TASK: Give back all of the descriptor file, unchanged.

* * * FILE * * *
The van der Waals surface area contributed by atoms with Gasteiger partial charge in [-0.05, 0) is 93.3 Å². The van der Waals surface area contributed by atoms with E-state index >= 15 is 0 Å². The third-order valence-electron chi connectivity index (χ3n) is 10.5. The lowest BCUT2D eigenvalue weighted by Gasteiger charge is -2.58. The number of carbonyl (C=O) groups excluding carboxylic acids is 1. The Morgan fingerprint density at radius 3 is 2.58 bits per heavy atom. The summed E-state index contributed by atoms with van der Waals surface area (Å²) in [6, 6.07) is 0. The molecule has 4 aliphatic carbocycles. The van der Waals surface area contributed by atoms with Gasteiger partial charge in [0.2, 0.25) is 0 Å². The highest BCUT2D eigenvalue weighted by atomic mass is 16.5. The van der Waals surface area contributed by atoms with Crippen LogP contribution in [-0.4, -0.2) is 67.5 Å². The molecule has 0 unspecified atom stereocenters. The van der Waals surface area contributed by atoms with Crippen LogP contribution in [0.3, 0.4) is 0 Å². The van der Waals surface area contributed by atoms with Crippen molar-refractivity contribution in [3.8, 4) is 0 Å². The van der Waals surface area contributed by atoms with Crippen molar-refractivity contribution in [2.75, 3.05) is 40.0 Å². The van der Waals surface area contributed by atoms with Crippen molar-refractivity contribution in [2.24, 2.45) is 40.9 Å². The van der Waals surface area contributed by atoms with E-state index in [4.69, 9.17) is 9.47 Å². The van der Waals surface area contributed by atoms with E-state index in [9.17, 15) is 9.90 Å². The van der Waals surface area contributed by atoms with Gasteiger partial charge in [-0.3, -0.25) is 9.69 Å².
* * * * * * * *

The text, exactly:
The van der Waals surface area contributed by atoms with Gasteiger partial charge in [-0.05, 0) is 93.3 Å². The van der Waals surface area contributed by atoms with E-state index >= 15 is 0 Å². The third-order valence-electron chi connectivity index (χ3n) is 10.5. The lowest BCUT2D eigenvalue weighted by Gasteiger charge is -2.58. The number of carbonyl (C=O) groups excluding carboxylic acids is 1. The Morgan fingerprint density at radius 3 is 2.58 bits per heavy atom. The summed E-state index contributed by atoms with van der Waals surface area (Å²) in [6, 6.07) is 0. The molecule has 4 aliphatic carbocycles. The van der Waals surface area contributed by atoms with Gasteiger partial charge in [0.2, 0.25) is 0 Å². The highest BCUT2D eigenvalue weighted by atomic mass is 16.5. The van der Waals surface area contributed by atoms with Crippen LogP contribution in [-0.4, -0.2) is 67.5 Å². The molecule has 0 unspecified atom stereocenters. The van der Waals surface area contributed by atoms with Crippen LogP contribution in [0.3, 0.4) is 0 Å². The van der Waals surface area contributed by atoms with Crippen molar-refractivity contribution in [3.8, 4) is 0 Å². The van der Waals surface area contributed by atoms with Crippen molar-refractivity contribution in [2.75, 3.05) is 40.0 Å². The van der Waals surface area contributed by atoms with Crippen molar-refractivity contribution in [2.24, 2.45) is 40.9 Å². The van der Waals surface area contributed by atoms with E-state index in [4.69, 9.17) is 9.47 Å². The van der Waals surface area contributed by atoms with E-state index in [9.17, 15) is 9.90 Å². The van der Waals surface area contributed by atoms with Gasteiger partial charge in [-0.3, -0.25) is 9.69 Å².